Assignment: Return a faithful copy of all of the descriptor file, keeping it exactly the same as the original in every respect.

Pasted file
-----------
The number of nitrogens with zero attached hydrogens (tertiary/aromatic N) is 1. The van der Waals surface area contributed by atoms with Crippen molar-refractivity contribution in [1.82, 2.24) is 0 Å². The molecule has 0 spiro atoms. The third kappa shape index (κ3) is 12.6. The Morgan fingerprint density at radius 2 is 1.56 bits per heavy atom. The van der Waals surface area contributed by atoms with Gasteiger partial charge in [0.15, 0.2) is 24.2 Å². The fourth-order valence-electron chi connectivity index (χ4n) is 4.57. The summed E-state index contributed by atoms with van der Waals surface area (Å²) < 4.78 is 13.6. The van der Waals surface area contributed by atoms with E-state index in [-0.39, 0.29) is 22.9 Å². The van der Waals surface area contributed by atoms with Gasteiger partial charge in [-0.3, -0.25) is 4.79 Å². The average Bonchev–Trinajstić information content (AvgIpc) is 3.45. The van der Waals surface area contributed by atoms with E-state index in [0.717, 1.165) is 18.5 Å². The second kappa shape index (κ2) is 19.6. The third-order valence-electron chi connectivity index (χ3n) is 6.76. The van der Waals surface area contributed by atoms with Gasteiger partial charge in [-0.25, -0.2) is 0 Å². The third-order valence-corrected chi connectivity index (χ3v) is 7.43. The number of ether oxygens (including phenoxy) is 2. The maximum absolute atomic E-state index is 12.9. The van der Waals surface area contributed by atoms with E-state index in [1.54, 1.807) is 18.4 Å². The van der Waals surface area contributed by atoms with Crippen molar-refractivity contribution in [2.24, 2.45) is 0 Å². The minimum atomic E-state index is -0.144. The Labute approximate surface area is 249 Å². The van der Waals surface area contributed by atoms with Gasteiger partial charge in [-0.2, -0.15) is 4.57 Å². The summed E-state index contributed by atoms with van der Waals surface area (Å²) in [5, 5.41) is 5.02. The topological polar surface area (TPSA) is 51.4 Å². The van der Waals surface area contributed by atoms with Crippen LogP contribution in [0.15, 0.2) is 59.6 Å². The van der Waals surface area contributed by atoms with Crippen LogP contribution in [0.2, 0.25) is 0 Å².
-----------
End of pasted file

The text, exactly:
The number of nitrogens with zero attached hydrogens (tertiary/aromatic N) is 1. The van der Waals surface area contributed by atoms with Crippen molar-refractivity contribution in [1.82, 2.24) is 0 Å². The molecule has 0 spiro atoms. The third kappa shape index (κ3) is 12.6. The Morgan fingerprint density at radius 2 is 1.56 bits per heavy atom. The van der Waals surface area contributed by atoms with Gasteiger partial charge in [0.15, 0.2) is 24.2 Å². The fourth-order valence-electron chi connectivity index (χ4n) is 4.57. The summed E-state index contributed by atoms with van der Waals surface area (Å²) < 4.78 is 13.6. The van der Waals surface area contributed by atoms with E-state index in [-0.39, 0.29) is 22.9 Å². The van der Waals surface area contributed by atoms with Gasteiger partial charge in [-0.3, -0.25) is 4.79 Å². The average Bonchev–Trinajstić information content (AvgIpc) is 3.45. The van der Waals surface area contributed by atoms with E-state index in [0.717, 1.165) is 18.5 Å². The second kappa shape index (κ2) is 19.6. The third-order valence-electron chi connectivity index (χ3n) is 6.76. The van der Waals surface area contributed by atoms with Gasteiger partial charge in [-0.25, -0.2) is 0 Å². The third-order valence-corrected chi connectivity index (χ3v) is 7.43. The number of ether oxygens (including phenoxy) is 2. The maximum absolute atomic E-state index is 12.9. The van der Waals surface area contributed by atoms with E-state index in [1.54, 1.807) is 18.4 Å². The van der Waals surface area contributed by atoms with Crippen molar-refractivity contribution in [2.24, 2.45) is 0 Å². The minimum atomic E-state index is -0.144. The Labute approximate surface area is 249 Å². The van der Waals surface area contributed by atoms with Gasteiger partial charge in [-0.2, -0.15) is 4.57 Å². The summed E-state index contributed by atoms with van der Waals surface area (Å²) in [5, 5.41) is 5.02. The topological polar surface area (TPSA) is 51.4 Å². The van der Waals surface area contributed by atoms with Crippen LogP contribution in [0.15, 0.2) is 59.6 Å². The van der Waals surface area contributed by atoms with Crippen LogP contribution in [0.2, 0.25) is 0 Å².